From the guide to the A. D. Bache Collection, 1833-1873, (American Philosophical Society)

Archival Resources
Role Title Holding Repository
creatorOf Young, Thomas, 1773-1829. Letter. Smithsonian Institution. Libraries
creatorOf Schumacher, Heinrich Christian, 1780-1850. Papers. Smithsonian Institution. Libraries
referencedIn Albert Stephens Borgman autograph collection, 1600-1950. Houghton Library.
referencedIn Vol. XII. (ff. 551). 1844-May, 1847.includes:ff. 1, 15, 25, 96, 111, 122, 137, 142, 148, 295, 297, 336, 343, 478, 482, 546 Sir Charles Lyell, 1st Baronet; geologist: Letters to C. Babbage: 1826-1854. f. 2 Reverend William Pulling: Letter to C. Babba..., 1844-1847 British Library
referencedIn Vol. X. (ff. 696). Oct. 1838-Dec. 1841.includes:f. 1 Sir Benjamin Collins Brodie, 1st Baronet: Letters to C. Babbage: 1834-1861. ff. 3, 115, 534 Robert Vaughan Richards, barrister: Letters to C. Babbage: 1831-1841. ff. 5, 389 Julius Jeffreys: Lett... British Library
referencedIn Bache, A. D. (Alexander Dallas), 1806-1867. Papers, 1835-1864. American Philosophical Society Library
referencedIn Vol. XIII. (ff. 659). June, 1847-Dec. 1851.includes:ff. 1, 9, 16, 51, 61 William Empson, editor of the 'Edinburgh Review': Letters to C. Babbage: 1847, n.d. f. 4 Sir William Robert Grove, man of science and judge: Letters to C. Babbage: 1847-1869. ... British Library
creatorOf A. D. Bache Collection, 1833-1873 American Philosophical Society
referencedIn American Philosophical Society Archives. Record Group IIb, 1807-1825 American Philosophical Society
referencedIn Vol. CCCLXII (ff. 360). 1-18 Apr. 1844.includes:f. 1 Lieutenant-General Sir George Murray, KCB; General 1841; Master-General of the Ordnance: Correspondence with Sir R. Peel: 1824-1846.f. 3 Lieutenant-Colonel Ralph Carr Alderson, RE: Letter to Si... British Library
Role Title Holding Repository
Relation Name
associatedWith Agassiz, Louis, 1807-1873 person
associatedWith American Philosophical Society. corporateBody
associatedWith Arago, F. (François), 1786-1853. person
associatedWith Babbage, Charles, 1791-1871 person
associatedWith Bache, A. D. (Alexander Dallas), 1806-1867. person
associatedWith Bache, Albert Dabadie, 1832-1895 person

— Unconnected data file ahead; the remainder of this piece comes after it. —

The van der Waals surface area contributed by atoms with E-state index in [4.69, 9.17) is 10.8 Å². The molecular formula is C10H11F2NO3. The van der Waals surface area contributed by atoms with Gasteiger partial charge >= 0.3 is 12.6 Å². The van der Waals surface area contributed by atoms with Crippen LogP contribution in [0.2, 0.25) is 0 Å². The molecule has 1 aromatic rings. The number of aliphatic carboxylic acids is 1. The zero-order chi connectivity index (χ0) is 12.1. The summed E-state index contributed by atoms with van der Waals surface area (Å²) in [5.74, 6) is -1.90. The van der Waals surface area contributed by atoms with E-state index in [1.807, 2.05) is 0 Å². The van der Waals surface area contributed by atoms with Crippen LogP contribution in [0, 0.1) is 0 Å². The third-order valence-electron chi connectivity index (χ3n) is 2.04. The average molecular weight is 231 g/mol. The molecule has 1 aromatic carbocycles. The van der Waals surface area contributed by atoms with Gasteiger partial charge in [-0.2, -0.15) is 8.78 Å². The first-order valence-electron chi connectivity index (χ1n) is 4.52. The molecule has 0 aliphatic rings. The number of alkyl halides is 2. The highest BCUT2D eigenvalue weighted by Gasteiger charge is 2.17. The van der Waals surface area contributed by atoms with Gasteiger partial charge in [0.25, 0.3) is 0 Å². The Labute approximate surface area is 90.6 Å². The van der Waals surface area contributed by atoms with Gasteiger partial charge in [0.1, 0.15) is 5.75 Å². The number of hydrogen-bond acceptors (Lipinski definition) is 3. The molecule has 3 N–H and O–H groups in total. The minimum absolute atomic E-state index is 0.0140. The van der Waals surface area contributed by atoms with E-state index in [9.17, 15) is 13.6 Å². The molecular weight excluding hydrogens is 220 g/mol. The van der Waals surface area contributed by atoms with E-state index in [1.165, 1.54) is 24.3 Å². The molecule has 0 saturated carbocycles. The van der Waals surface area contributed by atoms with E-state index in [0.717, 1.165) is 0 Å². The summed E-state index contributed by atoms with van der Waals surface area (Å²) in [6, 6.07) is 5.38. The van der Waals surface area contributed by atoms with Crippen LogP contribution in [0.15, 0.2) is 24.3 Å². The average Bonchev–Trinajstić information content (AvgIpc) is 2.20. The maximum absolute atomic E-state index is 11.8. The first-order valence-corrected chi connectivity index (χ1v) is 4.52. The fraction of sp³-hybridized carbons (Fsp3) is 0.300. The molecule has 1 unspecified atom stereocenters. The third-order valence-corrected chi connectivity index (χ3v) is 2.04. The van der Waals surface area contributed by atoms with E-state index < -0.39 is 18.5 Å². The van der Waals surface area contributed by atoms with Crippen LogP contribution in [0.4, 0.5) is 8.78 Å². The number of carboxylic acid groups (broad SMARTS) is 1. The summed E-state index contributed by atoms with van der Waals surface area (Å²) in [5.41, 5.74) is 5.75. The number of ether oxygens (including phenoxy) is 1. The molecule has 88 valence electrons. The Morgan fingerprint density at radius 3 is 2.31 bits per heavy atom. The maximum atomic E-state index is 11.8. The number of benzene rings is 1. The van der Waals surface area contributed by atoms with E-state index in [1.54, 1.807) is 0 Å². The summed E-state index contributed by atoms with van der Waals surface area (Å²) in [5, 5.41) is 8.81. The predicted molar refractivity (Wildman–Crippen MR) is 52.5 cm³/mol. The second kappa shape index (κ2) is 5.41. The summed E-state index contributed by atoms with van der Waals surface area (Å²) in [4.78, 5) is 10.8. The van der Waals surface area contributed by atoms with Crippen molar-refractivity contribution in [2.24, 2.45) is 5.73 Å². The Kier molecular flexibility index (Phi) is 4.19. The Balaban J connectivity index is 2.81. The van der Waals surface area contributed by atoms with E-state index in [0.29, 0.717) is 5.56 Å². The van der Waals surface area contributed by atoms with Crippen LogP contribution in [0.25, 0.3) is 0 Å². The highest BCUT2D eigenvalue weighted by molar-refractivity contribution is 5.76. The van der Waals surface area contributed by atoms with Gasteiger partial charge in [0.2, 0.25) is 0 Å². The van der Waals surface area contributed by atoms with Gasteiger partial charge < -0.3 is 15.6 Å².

associatedWith Barnes, H. B. (Henry Broughton) person
associatedWith Bond, W. C. (William Cranch), 1789-1859 person
associatedWith Borgman, Albert Stephens, 1890-1954 person
associatedWith Bouvard, Alexis, 1767-1843. person
associatedWith Brewster, David, Sir, 1781-1868 person
associatedWith Brewster, Sir David person
associatedWith Chambers, Robert, 1802-1871 person
associatedWith Cheney, T. Apoleon (Theseus Apoleon), 1830-1878 person
associatedWith Combe, George, 1788-1858 person
associatedWith Cooper, Peter, 1791-1883 person
associatedWith Cuvier, Georges, baron, 1769-1832. person
associatedWith Dibner, Bern, person
associatedWith Dickins, Asbury, 1780-1861 person
associatedWith Fessenden, W. P. (William Pitt), 1806-1869 person
associatedWith Hale, Charles person
associatedWith Hale, Charles, 1831-1882 person
associatedWith Hilgard, Julius Erasmus, 1825-1891 person
associatedWith King, Horatio, 1811-1897 person
associatedWith Lee, Samuel Phillips, 1812-1897 person
associatedWith Mitchell, Maria, 1818-1889 person
associatedWith Paine, Robert Treat, 1803-1885 person
associatedWith Paine, R. T. person
associatedWith Potter, Alonzo, 1800-1865 person
associatedWith Quetelet, Adolphe, 1796-1874 person
associatedWith Redfield, W. C. (William C.), 1789-1857 person
associatedWith Ruggles, Samuel B., (Samuel Bulkley), 1800-1881 person
associatedWith Schofield, John McAllister, 1831-1906 person
associatedWith Seward, William Henry, 1801-1872 person
associatedWith Sparkes, Jared person
associatedWith Sparks, Jared, 1789-1866 person
associatedWith Spencer, Charles Achilles, 1813-1881 person
associatedWith Stevenson, Alan, 1807-1865 person
associatedWith Stevenson, David person
associatedWith Stevenson, David, 1815-1886 person
associatedWith Stevenson, Robert, 1772-1850 person
associatedWith Tilghman, Tench, 1810-1874 person
associatedWith Toucey, Isaac, 1792-1869 person
associatedWith Upsher, Able Percey person
associatedWith Vroom, Peter Dumont, 1791-1873 person
associatedWith Young, Thomas, 1773-1829. person
Place Name Admin Code Country
Tamworth, Staffordshire
Haulbowline Island, Cork
Cork, Ireland
Kendal, Westmorland
Queenstown formerly Cove, Cork
China, Asia
India, Asia
Tahiti, Pacific Ocean
Subject
Antebellum Politics
Cooper Union
Early National Politics
Education
Girard College
Natural history
Science and technology
United States Coast Survey
National Academy of Sciences
Lighthouse
Geology
Geological Survey of the State of New Jersey
Occupation
Function

Person

Birth 1780-09-03

Death 1850-12-28

Germans

Latin,

French,

German